mathematics – Emulate doom-style raycaster projection distortion with modern graphics apis

Currently working on a doom-like engine with fewer technical limitations, and looking into rendering techniques. I’m aware doom’s a raycaster, and I want to capture a similar look but with modern graphics APIs, without implementing a raycasted column-renderer in them.

One of the technical limitations I’m ignoring is on the inclination of the camera, which was locked to be parallel in doom due to the “column” drawing. Modern faithful sourceports, such as crispydoom, and some of the later-era doom-based games like Heretic, allowed looking up-and-down using y-shearing. In the image bellow, taken from the linked page, the green rectangle represent the regular un-inclinded view and the red rectangle represents the “inclined” view.

image from linked page, displaying y shearing animated view of y-sheared camera

From the image, you can see that it’s effectively rendering a vertically wide FOV, and cropping it – though with column rendering that’s a little more direct. This is different from simply adjusting the height of the camera, as with this method the vanishing points remain at their original location – causing some distortion as you look up and down. For example in the image above the apparent angle between the columns and roof don’t change with this method, where-as with moving the camera upwards you would expect the angle between them to become more orthogonal the closer they come to the vertical-center of the camera’s view.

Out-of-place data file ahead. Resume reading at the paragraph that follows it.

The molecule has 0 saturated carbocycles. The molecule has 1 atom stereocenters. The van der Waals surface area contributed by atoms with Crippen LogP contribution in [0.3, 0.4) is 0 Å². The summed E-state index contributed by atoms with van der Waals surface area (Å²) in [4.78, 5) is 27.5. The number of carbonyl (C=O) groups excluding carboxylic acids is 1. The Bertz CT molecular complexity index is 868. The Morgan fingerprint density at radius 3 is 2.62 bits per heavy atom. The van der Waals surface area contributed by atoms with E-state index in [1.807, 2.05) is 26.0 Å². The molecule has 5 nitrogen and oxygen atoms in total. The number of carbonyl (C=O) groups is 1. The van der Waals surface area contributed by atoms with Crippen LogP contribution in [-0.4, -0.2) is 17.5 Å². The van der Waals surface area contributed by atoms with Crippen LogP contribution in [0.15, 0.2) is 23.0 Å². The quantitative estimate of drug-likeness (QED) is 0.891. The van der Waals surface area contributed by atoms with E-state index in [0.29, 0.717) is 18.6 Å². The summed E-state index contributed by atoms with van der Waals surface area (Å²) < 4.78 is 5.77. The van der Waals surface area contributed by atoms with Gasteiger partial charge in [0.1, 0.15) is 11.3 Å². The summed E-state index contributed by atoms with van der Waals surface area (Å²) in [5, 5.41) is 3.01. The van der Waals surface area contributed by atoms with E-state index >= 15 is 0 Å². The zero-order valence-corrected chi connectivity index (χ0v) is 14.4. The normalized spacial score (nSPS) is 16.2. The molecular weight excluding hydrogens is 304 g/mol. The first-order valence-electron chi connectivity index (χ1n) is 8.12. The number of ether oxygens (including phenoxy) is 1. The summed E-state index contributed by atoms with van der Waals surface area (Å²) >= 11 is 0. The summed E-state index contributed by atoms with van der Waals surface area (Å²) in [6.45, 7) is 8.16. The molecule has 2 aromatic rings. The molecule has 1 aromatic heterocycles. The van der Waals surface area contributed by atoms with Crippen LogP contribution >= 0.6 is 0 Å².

I would like to emulate such a distortion using modern graphics APIs (wgpu, vulkan, dx12, metal) without implementing the equivalent of the software renderer, and without overdrawing the screen and then cropping. I’m also definitely only looking for an approximate emulation of the effect, if it looks pretty close then that’s good enough


I did also see this on one of the other exchanges, and it sounds eerily similar to how I described y-shearing:

I imagine that you would cancel out the inclination of the camera in the view matrix, then somehow map it to a vertical “shift” of the projection matrix, though I’m uncertain how to perform that mapping – or if there even is a sensical one.


Thanks for your time!